Like much of you, I watched in absolute terror Friday as events unfolded at Sandy Hook Elementary School in Newtown, Conn..
At the time I hadn’t yet written this column. My goal has been to keep this area of the newspaper light-hearted but that seems both inappropriate and impossible considering the circumstances.
As I watch the news and see the faces of the sweet children who are no longer with us, no longer able to open presents from Santa or dream of being a major league ball player or whatever aspirations may have filled their young hearts and minds, I see the same kids who sleep under my roof at night.
It could have been them. It could have been yours. And when I see the video of parents fighting back tears to tell the stories of their dead children, my heart breaks into pieces for them.
At the risk of losing an ounce of toughness I admit, my eyes filled with tears more than once over the past weekend. I wasn’t alone, I’m sure. I watched the president fight back tears. Anderson Cooper, my news source of choice, started to crack Sunday when reading information about each individual child.
What happened is not fair to those kids. It isn’t fair to their parents. It isn’t fair to the teachers, family, friends and surviving students. I’ve been told since I was about the age of the victims that life isn’t fair. But it shouldn’t come to this.
The survivors have seen things at age six that I haven’t seen at age 26 and hope that I will never see. Their lives will never be the same. The innocence of those children has been ripped from their playful hearts. They will live forever knowing they saw their friends strewn out across a school with blood surrounding them. Some saw their teacher shot to death trying to protect them. They will be grateful, but horrified forever.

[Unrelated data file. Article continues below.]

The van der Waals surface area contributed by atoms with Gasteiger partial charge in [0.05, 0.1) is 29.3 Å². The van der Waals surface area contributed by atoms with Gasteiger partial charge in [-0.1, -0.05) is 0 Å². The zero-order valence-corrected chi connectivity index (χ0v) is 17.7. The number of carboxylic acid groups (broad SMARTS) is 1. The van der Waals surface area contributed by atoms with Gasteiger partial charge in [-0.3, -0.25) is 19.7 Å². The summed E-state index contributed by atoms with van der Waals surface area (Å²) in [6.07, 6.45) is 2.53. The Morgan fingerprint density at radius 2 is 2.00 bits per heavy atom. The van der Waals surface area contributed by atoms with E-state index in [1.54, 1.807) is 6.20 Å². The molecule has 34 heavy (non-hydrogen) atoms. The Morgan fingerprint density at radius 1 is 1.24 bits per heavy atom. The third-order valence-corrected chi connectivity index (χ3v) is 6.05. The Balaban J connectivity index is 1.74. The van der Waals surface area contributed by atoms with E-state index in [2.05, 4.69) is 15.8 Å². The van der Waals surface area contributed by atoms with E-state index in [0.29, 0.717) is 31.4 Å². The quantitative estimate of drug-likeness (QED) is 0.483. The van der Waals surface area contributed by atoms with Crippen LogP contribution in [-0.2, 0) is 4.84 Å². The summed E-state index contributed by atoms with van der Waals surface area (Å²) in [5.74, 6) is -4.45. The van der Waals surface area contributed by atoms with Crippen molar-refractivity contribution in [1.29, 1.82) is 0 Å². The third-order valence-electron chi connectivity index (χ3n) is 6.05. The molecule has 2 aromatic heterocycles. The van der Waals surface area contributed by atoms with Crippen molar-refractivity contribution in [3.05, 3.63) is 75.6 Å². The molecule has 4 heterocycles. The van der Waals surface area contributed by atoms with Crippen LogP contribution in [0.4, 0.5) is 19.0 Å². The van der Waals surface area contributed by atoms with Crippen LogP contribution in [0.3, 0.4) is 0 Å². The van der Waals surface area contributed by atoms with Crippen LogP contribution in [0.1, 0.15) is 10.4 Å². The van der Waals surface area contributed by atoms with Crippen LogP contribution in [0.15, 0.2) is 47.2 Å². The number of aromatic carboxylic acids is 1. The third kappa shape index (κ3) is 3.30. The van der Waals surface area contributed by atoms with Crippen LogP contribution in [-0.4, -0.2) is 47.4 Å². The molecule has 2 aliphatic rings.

What is the answer to reduce the risk of a mass shooting inside a school?
Total Voters: 62
Just like the Times editorial states on this page, we have to change. We have to change our way of thinking. Mental illness needs to be taken seriously and security measures at schools must be looked at. What’s scary is Sandy Hook Elementary was as secure as most any other elementary school can be with automatic locking doors in place and ID required to enter. That wouldn’t stop someone on a mission to kill others and ultimately die, though, would it? What would? An armed officer at every school might. Maybe mandatory mental evaluations as students enter and exit high school could pinpoint students who may not otherwise have access to help.
That could get expensive – but there is no price on 20 innocent lives.
-Josh Peterson is the editor of the Manchester Times. He has won TPA awards for his writing and photography. He can be reached by email at firstname.lastname@example.org or by telephone at 931-728-7577 ext. 105. Follow him on Twitter @joshpeterson29